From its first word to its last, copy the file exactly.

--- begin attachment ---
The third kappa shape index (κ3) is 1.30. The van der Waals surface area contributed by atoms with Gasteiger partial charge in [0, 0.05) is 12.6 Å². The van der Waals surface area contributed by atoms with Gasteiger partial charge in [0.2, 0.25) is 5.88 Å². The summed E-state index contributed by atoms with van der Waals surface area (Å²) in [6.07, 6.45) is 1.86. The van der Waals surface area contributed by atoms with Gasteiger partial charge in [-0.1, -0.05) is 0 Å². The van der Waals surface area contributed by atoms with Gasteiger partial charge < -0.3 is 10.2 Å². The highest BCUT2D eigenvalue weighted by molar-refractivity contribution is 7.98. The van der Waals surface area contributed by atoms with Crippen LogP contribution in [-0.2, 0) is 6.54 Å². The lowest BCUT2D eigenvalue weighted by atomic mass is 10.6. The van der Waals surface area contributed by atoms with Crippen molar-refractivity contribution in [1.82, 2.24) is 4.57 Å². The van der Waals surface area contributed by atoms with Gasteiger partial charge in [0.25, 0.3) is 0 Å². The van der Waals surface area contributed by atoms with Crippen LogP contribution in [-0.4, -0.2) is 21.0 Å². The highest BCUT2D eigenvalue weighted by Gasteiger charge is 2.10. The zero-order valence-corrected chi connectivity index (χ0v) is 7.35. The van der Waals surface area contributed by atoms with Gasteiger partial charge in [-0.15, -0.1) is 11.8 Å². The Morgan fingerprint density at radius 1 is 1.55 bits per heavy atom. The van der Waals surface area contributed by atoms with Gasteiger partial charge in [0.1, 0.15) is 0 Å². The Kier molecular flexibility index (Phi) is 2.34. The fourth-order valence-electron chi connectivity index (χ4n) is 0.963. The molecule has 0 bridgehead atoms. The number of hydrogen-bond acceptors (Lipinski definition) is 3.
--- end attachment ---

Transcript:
The third kappa shape index (κ3) is 1.30. The van der Waals surface area contributed by atoms with Gasteiger partial charge in [0, 0.05) is 12.6 Å². The van der Waals surface area contributed by atoms with Gasteiger partial charge in [0.2, 0.25) is 5.88 Å². The summed E-state index contributed by atoms with van der Waals surface area (Å²) in [6.07, 6.45) is 1.86. The van der Waals surface area contributed by atoms with Gasteiger partial charge in [-0.1, -0.05) is 0 Å². The van der Waals surface area contributed by atoms with Gasteiger partial charge < -0.3 is 10.2 Å². The highest BCUT2D eigenvalue weighted by molar-refractivity contribution is 7.98. The van der Waals surface area contributed by atoms with Crippen LogP contribution in [-0.2, 0) is 6.54 Å². The lowest BCUT2D eigenvalue weighted by atomic mass is 10.6. The van der Waals surface area contributed by atoms with Crippen molar-refractivity contribution in [1.82, 2.24) is 4.57 Å². The van der Waals surface area contributed by atoms with Gasteiger partial charge in [0.25, 0.3) is 0 Å². The van der Waals surface area contributed by atoms with Crippen LogP contribution in [-0.4, -0.2) is 21.0 Å². The highest BCUT2D eigenvalue weighted by Gasteiger charge is 2.10. The zero-order valence-corrected chi connectivity index (χ0v) is 7.35. The van der Waals surface area contributed by atoms with Gasteiger partial charge in [-0.15, -0.1) is 11.8 Å². The Morgan fingerprint density at radius 1 is 1.55 bits per heavy atom. The van der Waals surface area contributed by atoms with Gasteiger partial charge in [0.1, 0.15) is 0 Å². The Kier molecular flexibility index (Phi) is 2.34. The fourth-order valence-electron chi connectivity index (χ4n) is 0.963. The molecule has 0 bridgehead atoms. The number of hydrogen-bond acceptors (Lipinski definition) is 3.